Great Illustrated Books

Children Make Terrible Pets

By Peter Brown

Little, Brown Books for Young Readers, 2010
Pages : 40
Suggested Ages: 4 and Up
ISBN: 9780316015486

In this laugh-out-loud twist on the perils of pet ownership, Lucy the Bear happens upon a little boy hiding behind a bush while she's busy "practicing her twirls" in the woods one day. Lucy quickly sees "the cutest critter in the WHOLE forest!", names him "Squeaker" (after the teeny sound he makes), and excitedly brings him home to show Mom. Lucy's Mom is not amused to find a little boy in her living room, because she knows what's coming… just like any parent who's ever received that age-old "can we keep him PLEASE?" pet pitch! Even though Mom issues a careful warning that "children make terrible pets," Lucy is allowed to keep him, but only on one condition: he is HER responsibility. Will Lucy be up to this challenging task?

ucy and Squeaker quickly become inseparable, playing, eating, and napping together…but we soon discover that all is not well in pet paradise. Kids will giggle at the comical drawings that clearly show that having a kid for a pet isn't all it's cracked up to be. At the same time, parents are sure to enjoy watching Lucy discover the unexpected, messy pitfalls of pet ownership. The escalating antics of Squeaker and Lucy will keep kids turning the pages, wondering what will happen next, and they will be eager to discover Squeaker's fate when Lucy realizes that her furniture-destroying, chandelier-swinging, tea-party-ruining friend has suddenly gone missing. For kids who may have temporarily lost a toy or a pet, Lucy's frustration at losing little Squeaker will be instantly relatable, and her ultimate realization that maybe Squeaker is happier staying with his own family successfully gets across the subtle lesson that sometimes, leaving things where you find them is a really good idea. (And what parent hasn't heaved a small sigh of relief when a kid finally learns that particular lesson?)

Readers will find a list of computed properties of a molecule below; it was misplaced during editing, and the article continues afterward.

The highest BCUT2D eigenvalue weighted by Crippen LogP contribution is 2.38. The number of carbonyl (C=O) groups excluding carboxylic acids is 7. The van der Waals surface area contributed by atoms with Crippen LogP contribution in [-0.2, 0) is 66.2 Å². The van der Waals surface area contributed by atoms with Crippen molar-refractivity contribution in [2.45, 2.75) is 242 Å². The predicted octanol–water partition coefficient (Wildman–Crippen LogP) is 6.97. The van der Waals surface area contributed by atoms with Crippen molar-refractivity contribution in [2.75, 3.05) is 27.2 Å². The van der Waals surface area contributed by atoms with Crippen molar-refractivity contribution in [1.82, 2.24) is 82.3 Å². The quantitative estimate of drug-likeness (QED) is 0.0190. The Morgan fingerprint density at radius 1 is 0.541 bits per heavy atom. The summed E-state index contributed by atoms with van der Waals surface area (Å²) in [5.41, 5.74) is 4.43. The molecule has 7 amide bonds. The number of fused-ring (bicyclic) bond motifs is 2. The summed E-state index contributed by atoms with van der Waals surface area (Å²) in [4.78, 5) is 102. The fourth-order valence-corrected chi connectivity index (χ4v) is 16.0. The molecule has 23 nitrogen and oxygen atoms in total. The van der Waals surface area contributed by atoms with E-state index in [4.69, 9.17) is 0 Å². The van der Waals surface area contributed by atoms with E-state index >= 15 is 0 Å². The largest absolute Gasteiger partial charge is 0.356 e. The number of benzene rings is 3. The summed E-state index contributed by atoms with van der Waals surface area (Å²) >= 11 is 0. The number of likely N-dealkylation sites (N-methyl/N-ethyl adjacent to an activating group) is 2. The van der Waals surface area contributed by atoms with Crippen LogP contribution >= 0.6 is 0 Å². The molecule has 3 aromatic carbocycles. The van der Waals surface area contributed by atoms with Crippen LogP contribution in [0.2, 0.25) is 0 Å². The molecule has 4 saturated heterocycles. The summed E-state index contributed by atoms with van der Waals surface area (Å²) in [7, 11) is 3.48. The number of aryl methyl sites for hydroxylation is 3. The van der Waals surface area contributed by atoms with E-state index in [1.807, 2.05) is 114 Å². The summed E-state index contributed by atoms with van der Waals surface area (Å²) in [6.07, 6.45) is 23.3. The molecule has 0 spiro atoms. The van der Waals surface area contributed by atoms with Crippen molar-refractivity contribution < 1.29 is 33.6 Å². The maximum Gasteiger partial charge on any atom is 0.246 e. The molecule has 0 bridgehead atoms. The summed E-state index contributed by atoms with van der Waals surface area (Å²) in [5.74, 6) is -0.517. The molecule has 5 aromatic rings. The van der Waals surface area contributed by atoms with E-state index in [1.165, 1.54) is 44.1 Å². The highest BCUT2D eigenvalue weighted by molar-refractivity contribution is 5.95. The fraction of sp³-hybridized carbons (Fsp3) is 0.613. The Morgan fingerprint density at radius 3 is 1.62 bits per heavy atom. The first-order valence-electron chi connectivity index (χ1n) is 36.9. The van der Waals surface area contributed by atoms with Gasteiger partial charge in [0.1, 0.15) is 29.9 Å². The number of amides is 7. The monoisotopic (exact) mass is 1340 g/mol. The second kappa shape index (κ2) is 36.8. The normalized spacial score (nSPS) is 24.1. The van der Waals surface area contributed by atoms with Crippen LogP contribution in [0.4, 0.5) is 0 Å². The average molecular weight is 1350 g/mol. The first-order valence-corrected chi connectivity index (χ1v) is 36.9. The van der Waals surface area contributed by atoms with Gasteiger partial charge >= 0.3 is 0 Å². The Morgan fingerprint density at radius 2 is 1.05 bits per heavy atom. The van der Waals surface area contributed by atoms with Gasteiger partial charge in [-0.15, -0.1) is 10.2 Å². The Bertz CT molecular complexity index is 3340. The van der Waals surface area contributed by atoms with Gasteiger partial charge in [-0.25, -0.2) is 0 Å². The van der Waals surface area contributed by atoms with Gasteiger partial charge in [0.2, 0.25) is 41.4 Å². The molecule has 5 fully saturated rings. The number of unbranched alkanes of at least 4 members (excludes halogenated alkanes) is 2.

With a clever, bold format that includes cartoon-like dialogue balloons and simple, easy-to-read text, Children Make Terrible Pets will quickly become a story-time favorite for both parents and kids alike. If the final illustration is any indication, we probably haven't heard the last of Brown's likeable, tutu-wearing heroine.

Reviewed by : JW


If you love this book, then try:

Base, Graeme. Eleventh Hour. Harry Abrams Publishing, 1993. ISBN-13: 978-0773727571.

Brown, Peter. Chowder. Little, Brown Books for Young Readers, 2006. ISBN-13: 9781933938912.

Brown, Peter. Flight of the Dodo. Little, Brown Books for Young Readers, 2010. ISBN-13: 978-0316083393.

Brown, Peter. The Curious Garden. Little, Brown Books for Young Readers, 2009. ISBN-13: 978-0316015479.

Brown, Peter. You Will Be My Friend! Little, Brown Books for Young Readers, 2011. ISBN-13: 978-0316070300.

Freeman, Don. Corduroy. Puffin, 1976. ISBN-13: 978-0140501735.

Numeroff, Laura Joffe. If You Give a Mouse a Cookie. HarperCollins, 1985. ISBN-13: 978-0060245863.

Stead, Philip C. A Sick Day for Amos McGee. Roaring Book Press, 2010. ISBN-13: 978-1596434028

Stein, David Ezra. Interrupting Chicken. Candlewick, 2010. ISBN-13: 978-0763641689.

Critics have said

Appealing and humorous, with a lesson to boot!
School Library Journal
Brown's distinctive multimedia art, featuring text in colored blocks and characters' asides printed in word balloons, has a playful, old-time style that matches the woodsy setting and the enjoyable story's upbeat tone.
Joyfully animated illustrations depict Lucy in a pink tutu and Squeaker as a typical boy in a striped shirt and sneakers. The way each page is framed in a faux wood finish gives the pictures the look of a vintage television console.
New York Times